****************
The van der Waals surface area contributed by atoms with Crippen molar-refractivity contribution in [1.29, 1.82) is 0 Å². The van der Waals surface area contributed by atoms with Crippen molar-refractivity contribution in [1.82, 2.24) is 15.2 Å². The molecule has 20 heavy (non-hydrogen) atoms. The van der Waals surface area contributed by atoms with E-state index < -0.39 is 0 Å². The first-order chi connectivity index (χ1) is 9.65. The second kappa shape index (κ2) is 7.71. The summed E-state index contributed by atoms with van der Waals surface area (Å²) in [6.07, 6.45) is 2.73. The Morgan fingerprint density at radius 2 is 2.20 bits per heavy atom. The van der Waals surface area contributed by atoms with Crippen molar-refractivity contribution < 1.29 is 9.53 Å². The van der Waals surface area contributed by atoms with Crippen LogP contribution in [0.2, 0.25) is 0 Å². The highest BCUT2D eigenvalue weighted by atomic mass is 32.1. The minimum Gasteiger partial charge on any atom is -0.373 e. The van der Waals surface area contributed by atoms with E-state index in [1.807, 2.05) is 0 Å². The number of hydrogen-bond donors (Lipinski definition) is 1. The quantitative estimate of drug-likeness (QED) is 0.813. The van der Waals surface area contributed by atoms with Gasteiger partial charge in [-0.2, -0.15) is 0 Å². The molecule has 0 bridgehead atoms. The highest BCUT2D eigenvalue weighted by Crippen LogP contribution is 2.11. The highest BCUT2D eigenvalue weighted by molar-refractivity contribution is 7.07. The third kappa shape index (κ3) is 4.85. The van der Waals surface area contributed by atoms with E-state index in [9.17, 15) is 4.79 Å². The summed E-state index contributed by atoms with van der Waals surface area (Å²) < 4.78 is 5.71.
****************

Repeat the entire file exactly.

The van der Waals surface area contributed by atoms with Crippen molar-refractivity contribution in [1.29, 1.82) is 0 Å². The van der Waals surface area contributed by atoms with Crippen molar-refractivity contribution in [1.82, 2.24) is 15.2 Å². The molecule has 20 heavy (non-hydrogen) atoms. The van der Waals surface area contributed by atoms with E-state index < -0.39 is 0 Å². The first-order chi connectivity index (χ1) is 9.65. The second kappa shape index (κ2) is 7.71. The summed E-state index contributed by atoms with van der Waals surface area (Å²) in [6.07, 6.45) is 2.73. The Morgan fingerprint density at radius 2 is 2.20 bits per heavy atom. The van der Waals surface area contributed by atoms with Crippen molar-refractivity contribution < 1.29 is 9.53 Å². The van der Waals surface area contributed by atoms with Crippen LogP contribution in [0.2, 0.25) is 0 Å². The highest BCUT2D eigenvalue weighted by atomic mass is 32.1. The minimum Gasteiger partial charge on any atom is -0.373 e. The van der Waals surface area contributed by atoms with E-state index in [1.807, 2.05) is 0 Å². The number of hydrogen-bond donors (Lipinski definition) is 1. The quantitative estimate of drug-likeness (QED) is 0.813. The van der Waals surface area contributed by atoms with Gasteiger partial charge in [-0.2, -0.15) is 0 Å². The molecule has 0 bridgehead atoms. The highest BCUT2D eigenvalue weighted by Crippen LogP contribution is 2.11. The highest BCUT2D eigenvalue weighted by molar-refractivity contribution is 7.07. The third kappa shape index (κ3) is 4.85. The van der Waals surface area contributed by atoms with E-state index in [9.17, 15) is 4.79 Å². The summed E-state index contributed by atoms with van der Waals surface area (Å²) < 4.78 is 5.71.